Thinking Inside the Box: The Case for Post-Occupancy Evaluation
Although sustainability continues to grow as an industry-wide priority, post-occupancy evaluation (POE)—a critical step in the sustainable design process and an important tool in advancing high-performance building solutions—remains drastically underutilized.
Building occupants are an essential source of information on building performance and design effectiveness, yet architects rarely take the time to ask their opinion. Even the U.S. Green Building Council is content to measure high-performance buildings with its Leadership in Energy and Environmental Design (LEED) green building rating system based on "as-designed" performance.
After years of feeling awkward when clients ask us how our buildings perform after they are complete, we at HOK have initiated a program to address this important issue. Based on our experience, we have concluded that not only do post-occupancy evaluations provide valuable information for the facility owners, contractors, engineers, and designers, but also that the widespread implementation of POEs is absolutely critical for the continued advancement of the sustainability movement.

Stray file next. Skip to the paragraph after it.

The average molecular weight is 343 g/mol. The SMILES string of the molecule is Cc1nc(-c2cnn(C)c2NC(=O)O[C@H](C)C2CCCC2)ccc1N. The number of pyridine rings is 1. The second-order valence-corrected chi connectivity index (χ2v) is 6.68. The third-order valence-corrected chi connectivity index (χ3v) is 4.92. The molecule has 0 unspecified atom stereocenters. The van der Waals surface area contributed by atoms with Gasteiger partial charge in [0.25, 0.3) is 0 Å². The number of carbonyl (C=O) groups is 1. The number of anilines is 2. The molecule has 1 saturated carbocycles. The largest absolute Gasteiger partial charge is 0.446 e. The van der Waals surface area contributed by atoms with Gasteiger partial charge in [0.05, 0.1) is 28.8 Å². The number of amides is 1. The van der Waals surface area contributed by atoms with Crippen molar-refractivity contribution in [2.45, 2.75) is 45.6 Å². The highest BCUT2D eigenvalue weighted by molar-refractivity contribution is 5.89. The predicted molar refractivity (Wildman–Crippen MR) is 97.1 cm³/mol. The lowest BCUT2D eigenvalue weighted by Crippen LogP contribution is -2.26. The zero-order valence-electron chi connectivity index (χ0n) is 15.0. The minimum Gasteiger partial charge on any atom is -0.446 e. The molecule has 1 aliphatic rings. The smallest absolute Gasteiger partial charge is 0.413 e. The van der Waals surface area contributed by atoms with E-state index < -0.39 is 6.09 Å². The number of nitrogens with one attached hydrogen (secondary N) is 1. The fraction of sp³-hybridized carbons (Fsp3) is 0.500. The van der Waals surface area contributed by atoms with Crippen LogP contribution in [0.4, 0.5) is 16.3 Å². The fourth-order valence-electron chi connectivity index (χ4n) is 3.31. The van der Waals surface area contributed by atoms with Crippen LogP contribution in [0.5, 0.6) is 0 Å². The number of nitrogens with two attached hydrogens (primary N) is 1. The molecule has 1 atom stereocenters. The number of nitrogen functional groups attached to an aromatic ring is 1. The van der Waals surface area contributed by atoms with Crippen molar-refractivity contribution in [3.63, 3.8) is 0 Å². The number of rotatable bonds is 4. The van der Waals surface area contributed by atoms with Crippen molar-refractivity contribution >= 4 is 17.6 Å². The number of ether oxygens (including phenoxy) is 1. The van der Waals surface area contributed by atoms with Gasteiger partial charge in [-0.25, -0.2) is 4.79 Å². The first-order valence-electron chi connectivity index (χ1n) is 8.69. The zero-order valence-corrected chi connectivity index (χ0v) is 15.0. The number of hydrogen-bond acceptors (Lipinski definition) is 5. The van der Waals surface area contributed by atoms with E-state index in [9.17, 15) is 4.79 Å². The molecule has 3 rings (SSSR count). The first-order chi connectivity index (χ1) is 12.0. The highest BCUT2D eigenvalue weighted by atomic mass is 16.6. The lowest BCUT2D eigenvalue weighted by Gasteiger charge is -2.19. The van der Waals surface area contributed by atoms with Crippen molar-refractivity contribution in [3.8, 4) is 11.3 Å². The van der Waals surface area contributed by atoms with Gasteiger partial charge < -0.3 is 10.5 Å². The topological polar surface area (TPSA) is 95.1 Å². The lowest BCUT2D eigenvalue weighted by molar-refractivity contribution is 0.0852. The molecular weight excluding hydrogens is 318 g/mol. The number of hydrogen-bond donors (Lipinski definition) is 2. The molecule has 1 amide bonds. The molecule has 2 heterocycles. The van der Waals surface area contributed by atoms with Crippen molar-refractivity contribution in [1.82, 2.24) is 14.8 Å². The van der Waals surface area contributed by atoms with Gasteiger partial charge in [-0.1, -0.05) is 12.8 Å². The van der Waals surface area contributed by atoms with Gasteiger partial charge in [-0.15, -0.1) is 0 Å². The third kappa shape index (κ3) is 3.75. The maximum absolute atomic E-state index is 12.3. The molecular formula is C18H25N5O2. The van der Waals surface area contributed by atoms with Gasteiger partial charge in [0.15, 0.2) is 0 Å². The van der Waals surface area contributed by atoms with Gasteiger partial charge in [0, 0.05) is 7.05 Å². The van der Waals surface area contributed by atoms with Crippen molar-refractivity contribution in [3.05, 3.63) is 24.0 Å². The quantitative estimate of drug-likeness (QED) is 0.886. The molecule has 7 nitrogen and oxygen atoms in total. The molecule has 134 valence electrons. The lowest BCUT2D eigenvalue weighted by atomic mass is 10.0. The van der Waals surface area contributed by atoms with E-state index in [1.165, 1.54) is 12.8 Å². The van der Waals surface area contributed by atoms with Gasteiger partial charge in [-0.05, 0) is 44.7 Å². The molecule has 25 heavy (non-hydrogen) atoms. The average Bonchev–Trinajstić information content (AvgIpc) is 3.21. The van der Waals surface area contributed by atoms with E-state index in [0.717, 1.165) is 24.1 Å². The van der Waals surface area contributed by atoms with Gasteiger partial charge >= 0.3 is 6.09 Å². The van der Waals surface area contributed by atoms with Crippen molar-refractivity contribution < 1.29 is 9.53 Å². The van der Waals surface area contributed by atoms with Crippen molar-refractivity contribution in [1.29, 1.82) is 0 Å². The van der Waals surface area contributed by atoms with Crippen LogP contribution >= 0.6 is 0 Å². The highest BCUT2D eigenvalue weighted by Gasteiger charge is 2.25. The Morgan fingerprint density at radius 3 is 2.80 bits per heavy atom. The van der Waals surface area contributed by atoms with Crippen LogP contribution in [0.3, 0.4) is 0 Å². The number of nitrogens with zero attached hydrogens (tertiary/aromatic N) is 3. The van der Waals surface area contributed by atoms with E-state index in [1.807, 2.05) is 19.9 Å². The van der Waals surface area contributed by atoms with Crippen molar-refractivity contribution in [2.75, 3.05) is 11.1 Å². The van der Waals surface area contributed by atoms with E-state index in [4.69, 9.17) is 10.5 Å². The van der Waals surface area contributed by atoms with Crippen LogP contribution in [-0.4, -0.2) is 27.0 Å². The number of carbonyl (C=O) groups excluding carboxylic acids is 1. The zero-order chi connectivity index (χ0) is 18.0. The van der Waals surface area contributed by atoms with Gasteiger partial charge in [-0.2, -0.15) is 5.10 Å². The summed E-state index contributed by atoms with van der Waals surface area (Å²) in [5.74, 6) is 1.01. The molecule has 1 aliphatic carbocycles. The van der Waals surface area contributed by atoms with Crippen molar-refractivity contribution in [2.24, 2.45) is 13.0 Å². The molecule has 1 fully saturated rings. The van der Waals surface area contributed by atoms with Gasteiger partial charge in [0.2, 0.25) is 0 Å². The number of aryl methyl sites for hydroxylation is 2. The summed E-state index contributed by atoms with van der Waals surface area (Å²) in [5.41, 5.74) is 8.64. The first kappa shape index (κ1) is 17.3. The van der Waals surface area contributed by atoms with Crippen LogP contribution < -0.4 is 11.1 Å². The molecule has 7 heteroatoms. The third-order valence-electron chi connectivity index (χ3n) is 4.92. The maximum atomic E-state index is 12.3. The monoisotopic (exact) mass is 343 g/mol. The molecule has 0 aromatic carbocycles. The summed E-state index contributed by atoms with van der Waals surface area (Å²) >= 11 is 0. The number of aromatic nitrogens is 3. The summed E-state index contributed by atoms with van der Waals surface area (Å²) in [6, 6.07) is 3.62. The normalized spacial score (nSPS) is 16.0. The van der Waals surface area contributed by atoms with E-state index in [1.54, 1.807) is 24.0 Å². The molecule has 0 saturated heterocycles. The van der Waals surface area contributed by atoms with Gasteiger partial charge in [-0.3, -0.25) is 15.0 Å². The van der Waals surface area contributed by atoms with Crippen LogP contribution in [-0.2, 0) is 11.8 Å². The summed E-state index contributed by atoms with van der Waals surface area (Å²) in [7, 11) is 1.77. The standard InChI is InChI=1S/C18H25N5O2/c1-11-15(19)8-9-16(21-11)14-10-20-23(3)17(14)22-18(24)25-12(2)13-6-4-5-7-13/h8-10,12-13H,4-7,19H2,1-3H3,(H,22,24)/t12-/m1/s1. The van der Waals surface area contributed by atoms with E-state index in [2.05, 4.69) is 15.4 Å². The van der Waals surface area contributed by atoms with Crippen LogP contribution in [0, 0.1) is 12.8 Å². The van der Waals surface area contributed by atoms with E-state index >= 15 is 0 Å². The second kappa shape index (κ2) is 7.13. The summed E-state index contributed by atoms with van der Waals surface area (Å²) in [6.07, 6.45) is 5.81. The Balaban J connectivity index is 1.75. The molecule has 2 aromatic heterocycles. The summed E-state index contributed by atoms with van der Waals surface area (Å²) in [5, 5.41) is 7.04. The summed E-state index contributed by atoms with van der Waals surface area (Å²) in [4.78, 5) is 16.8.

Results of the study challenged our preconceived notions concerning many of the most common sustainable design strategies. While occupants expressed a high degree of satisfaction with having greater access to natural light, for example, some respondents also reported problems with light spill and glare. We learned that the spaciousness provided by open office design—generally lauded by clients—often leads to problems with acoustics and visual privacy. While this may not seem to be a sustainable design issue, it is an issue that has a profound impact on the day-to-day experience of people within their buildings, and therefore colors their perception of the building as a whole.